Indies and big stores suffer – John Lewis boss calls for government action to protect High Streets
There’s an escalating shoplifting epidemic across the UK sparked by the downgrading of the crime to just a £70 if the stolen goods are worth less than £100.
And both indie retailers and the bigger store groups are suffering, with all reporting that the police aren’t interested in even attending the scene when such thefts are reported.
John Lewis boss Dame Sharon White branded High Streets as “looting grounds” for criminal gangs in a letter to The Telegraph last week, and called on the government to review the current state of town centres, while the Co-Op has hired undercover guards to patrol its shopfloors.
As a recent British Retail Consortium (BRC) survey showed a 27% increase in reported shoplifting incidents in 10 of Britain’s largest cities over the past year, British Independent Retailers’ Association (BIRA) ceo Andrew Goodacre pointed out that, despite the growth of online shopping, more than 70% of retail sales still take place in physical stores.
And he said: “Shop theft, while not new, has flourished due to years of low prioritisation by the police, resulting in a low-risk, high-reward environment that now involves highly organised elements. Independent retailers have voiced their concerns, likening the problem to looting incidents, with offenders growing increasingly audacious.”
“We have had cameras put in to all our shops and are also in towns where it’s not that easy to get out quickly,” explained David Lorimer, co-owner of six Brocante gift and lifestyle stores across Devon and Cornwall.
“Fortunately, we have managed to catch people and make them pay. However, the police response is non-existent. Even when we had a break-in we were told they would only come out if there was blood.”
At Nest’s three stores, in Stoneygate, Stoughton Grange and Thurlaston Garden Centre, owner Samantha Gibbs had seen this as a “very limited issue” until the last couple of years, that is.
“But, since Covid,” she said, “and particularly in the last 12 months, we have seen a huge increase. We have therefore increased the security we use, added ink tags to all the items that we can, yet are finding the shoplifters are ahead of us. It really doesn’t matter about the price of the product. If they want it and can find a way, they’re taking it.”
For Martin Billings, at Bringing The Outside In in Wells-Next-The-Sea, shoplifting continues to be a “frustrating part of retailing”, and he added: “From experience we’ve found there is very little the police will or can do and we question if it is a worthwhile use of their time.
“We quite often find shoplifters are people you wouldn’t suspect and, despite doing our best to protect loss from our stores, we accept that if someone really wants to steal they will find a way to do that.”
The small Hampshire town of Lyndhurst has hit the headlines over shoplifting and burglaries where it has the most unsolved break-ins in the UK, notching up 84 with the nearby village of Minstead with none resolved in the past three years.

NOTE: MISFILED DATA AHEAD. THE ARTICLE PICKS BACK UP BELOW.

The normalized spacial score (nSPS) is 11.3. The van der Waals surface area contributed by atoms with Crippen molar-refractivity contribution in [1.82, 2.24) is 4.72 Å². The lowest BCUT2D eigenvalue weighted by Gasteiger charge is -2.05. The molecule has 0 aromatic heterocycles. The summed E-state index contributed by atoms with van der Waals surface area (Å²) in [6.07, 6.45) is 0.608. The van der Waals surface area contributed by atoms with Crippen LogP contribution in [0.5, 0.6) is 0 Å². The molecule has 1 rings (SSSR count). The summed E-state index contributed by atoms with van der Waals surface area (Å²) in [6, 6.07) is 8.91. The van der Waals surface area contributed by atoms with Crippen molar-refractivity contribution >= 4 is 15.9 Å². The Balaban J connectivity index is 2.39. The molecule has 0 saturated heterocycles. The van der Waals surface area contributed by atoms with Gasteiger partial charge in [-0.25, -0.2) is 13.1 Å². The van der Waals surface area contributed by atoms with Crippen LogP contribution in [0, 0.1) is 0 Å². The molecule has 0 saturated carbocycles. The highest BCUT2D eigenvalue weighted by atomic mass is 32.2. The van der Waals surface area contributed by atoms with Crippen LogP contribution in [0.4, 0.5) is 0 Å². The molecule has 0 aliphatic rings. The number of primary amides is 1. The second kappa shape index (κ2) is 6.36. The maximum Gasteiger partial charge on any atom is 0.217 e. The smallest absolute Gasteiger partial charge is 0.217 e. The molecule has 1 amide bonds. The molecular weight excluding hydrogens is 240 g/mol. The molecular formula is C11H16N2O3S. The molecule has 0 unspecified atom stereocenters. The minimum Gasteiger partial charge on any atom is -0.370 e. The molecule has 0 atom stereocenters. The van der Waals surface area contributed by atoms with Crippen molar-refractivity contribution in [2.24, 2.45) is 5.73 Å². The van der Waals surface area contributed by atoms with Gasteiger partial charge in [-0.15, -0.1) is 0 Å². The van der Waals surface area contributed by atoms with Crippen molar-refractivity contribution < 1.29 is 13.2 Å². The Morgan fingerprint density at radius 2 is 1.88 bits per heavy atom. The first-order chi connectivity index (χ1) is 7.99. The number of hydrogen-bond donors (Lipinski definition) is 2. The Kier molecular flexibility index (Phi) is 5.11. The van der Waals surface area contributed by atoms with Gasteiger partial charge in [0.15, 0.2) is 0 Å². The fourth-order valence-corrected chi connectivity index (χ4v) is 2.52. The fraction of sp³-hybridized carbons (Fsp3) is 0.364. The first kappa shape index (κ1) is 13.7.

Retailers have banded together in Facebook and WhatsApp group to catch thieves by warning one another and sharing information ranging from customers behaving suspiciously to people using counterfeit notes – as well as publicly sharing details of thefts which has resulted in stolen goods being returned.
Aaron Page, who runs Pages Of Lyndhurst gift and greeting card store, told the Daily Mail: “I’m not anti-police. But it feels like they’ve just left us.
“I had an elderly lady in here once, who stole a Ford Mustang car model. She walked out with it and I went after her. I put a hand on her shoulder and said, ‘Excuse me madam, I know you’ve got the car!’ I was polite to her. She just gave it back to me.”
In her letter, Dame Sharon said local High Streets were being destroyed by the rise in shoplifting and antisocial behaviour, encouraged by years of shop closures – BRC data has 6,000 stores closing down in the last five years – leaving many town centres with “seemingly endless” rows of charity shops and boarded-up storefronts.
She called on ministers to set up a Royal Commission to review the health of towns and how to revitalise them, adding that “unfair” business rates, “outdated” planning rules and the “tourist tax” had also had an effect.
Over at the Co-Op, where greeting cards are a fixture among the convenience groceries and products, covert security staff supplied by contractor Mitie have been trained to confront and hold shoplifters until police arrive on the scene, The Telegraph reported.
The move comes after the supermarket chain revealed it had been forced to used display-only packaging in some stores, for products including coffee, washing powder and laundry gel, due to the rise in theft.
Co-Op managing director of food Matt Hood told the paper: “The rise in shop looting and retail crime, perpetuated by repeat, prolific offenders and organised criminal gangs, is becoming one of the most significant issues facing UK communities.
“This isn’t a victimless crime, as my store colleagues who have been verbally abused and had knives and syringes pulled on them can vouch for, but it is seemingly a consequence-less crime.
“Co-Op has invested over £200m to try and keep our colleagues and stores safe, so I am increasingly frustrated by how our efforts are not being matched by those who have the power to enforce consequences.”
A freedom of information request by Co-Op earlier this year showed police had failed to respond to 71% of serious retail crimes reported.
BIRA has welcomed a pledge by police forces across England and Wales to pursue every lead that holds a reasonable chance of apprehending criminals and solving crimes, but Andrew added: “It’s important that all retail crimes be reported for the method to work properly. It’s the most effective way to prompt police prioritisation.”